Mid-market lending volume will likely remain at reduced levels in 2012 due to capital-constrained banks and global economic uncertainty, according to president and chief executive of Chicago-based Monroe Capital, Ted Koenig.
“Until there’s more stability in the economic outlook, it’s going to be hard,” he said.
While mid-market lenders such as Monroe have seen a significant spike in demand for financing as a result of larger banks that have retrenched, there remains a dearth of financing for mid-market businesses in need of capital.
“There’s no way that private lenders and asset managers can step up and fill the void left by the banks in the leveraged loan market,” he said.
One silver lining for mid-sized businesses has been lower levels of volatility compared to the higher end of the market, Koenig says.
“The advantage is the mid-market isn’t subject to the volatility of the larger markets and the rapid price movements caused by Europe or Greece or anywhere else,” he said. “The mid-market is pretty insulated from these global economic issues.”
One new development in the lending space in 2011 was increased popularity of unitranche debt, which combines traditional senior and junior debt terms in a single senior facility. Rather than having a separate interest rate for senior and mezzanine debt, the unitranche structure employs a single blended rate that averages out the cost of the two forms of capital. The simplicity of working with a single party can also help close deals quicker, an attractive characteristic for firms that value ease of execution.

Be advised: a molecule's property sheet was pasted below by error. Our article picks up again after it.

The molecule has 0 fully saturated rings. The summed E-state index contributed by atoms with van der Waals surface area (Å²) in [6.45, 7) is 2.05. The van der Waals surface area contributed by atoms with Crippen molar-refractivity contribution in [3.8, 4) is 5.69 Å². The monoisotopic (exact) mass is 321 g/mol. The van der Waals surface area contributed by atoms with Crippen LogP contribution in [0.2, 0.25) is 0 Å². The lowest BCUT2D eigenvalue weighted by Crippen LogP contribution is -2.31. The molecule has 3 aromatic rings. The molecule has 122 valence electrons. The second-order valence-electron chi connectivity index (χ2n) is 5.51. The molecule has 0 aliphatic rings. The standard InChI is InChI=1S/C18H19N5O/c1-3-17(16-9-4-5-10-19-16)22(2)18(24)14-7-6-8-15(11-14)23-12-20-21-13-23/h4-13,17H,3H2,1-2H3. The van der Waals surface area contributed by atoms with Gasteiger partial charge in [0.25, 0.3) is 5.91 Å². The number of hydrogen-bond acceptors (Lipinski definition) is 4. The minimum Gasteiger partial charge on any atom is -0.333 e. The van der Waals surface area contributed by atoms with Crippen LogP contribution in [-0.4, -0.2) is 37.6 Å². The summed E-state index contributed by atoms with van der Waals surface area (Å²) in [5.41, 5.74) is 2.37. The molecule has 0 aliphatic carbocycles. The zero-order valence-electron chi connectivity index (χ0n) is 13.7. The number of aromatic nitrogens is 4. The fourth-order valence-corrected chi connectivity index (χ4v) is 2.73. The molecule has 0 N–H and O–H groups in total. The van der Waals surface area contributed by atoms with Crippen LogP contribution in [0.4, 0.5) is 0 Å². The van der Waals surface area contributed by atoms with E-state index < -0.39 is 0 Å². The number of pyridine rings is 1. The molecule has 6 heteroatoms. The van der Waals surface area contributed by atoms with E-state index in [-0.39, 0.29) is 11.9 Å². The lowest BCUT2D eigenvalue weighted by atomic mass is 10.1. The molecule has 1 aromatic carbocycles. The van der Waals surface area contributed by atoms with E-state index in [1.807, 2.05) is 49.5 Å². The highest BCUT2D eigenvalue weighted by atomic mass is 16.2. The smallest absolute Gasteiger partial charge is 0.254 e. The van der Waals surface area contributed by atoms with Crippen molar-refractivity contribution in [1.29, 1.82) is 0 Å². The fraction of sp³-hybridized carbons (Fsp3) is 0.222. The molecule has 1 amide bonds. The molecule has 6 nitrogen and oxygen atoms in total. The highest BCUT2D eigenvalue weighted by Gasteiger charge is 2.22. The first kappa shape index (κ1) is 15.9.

A rise in demand for unitranche loans, however, has had an impact on both traditional senior and mezzanine loans, according to Koenig.
“The mezzanine market will continue to feel the effects of the unitranche product for the next 18 to 24 months,” Koenig said.
While Monroe has had a “much stronger” pipeline of deals in 2011 compared to 2010, according to Koenig, the amount of mid-market lending that takes place next year will rely heavily on overall mid-market transaction volume, which faces significant challenges.
“I think private is going to be a much more difficult business for 2012,” Koenig says. “There are a lot of headwinds. We have a very slow growth economy so we have a limitation on revenue expansion. We’ve got raw materials prices increasing. We have a lot of pressure on margins and you don’t have private equity multiple expansion. So private equity is going to have to operate their way out of this next phase as opposed to finance their way out this next phase.”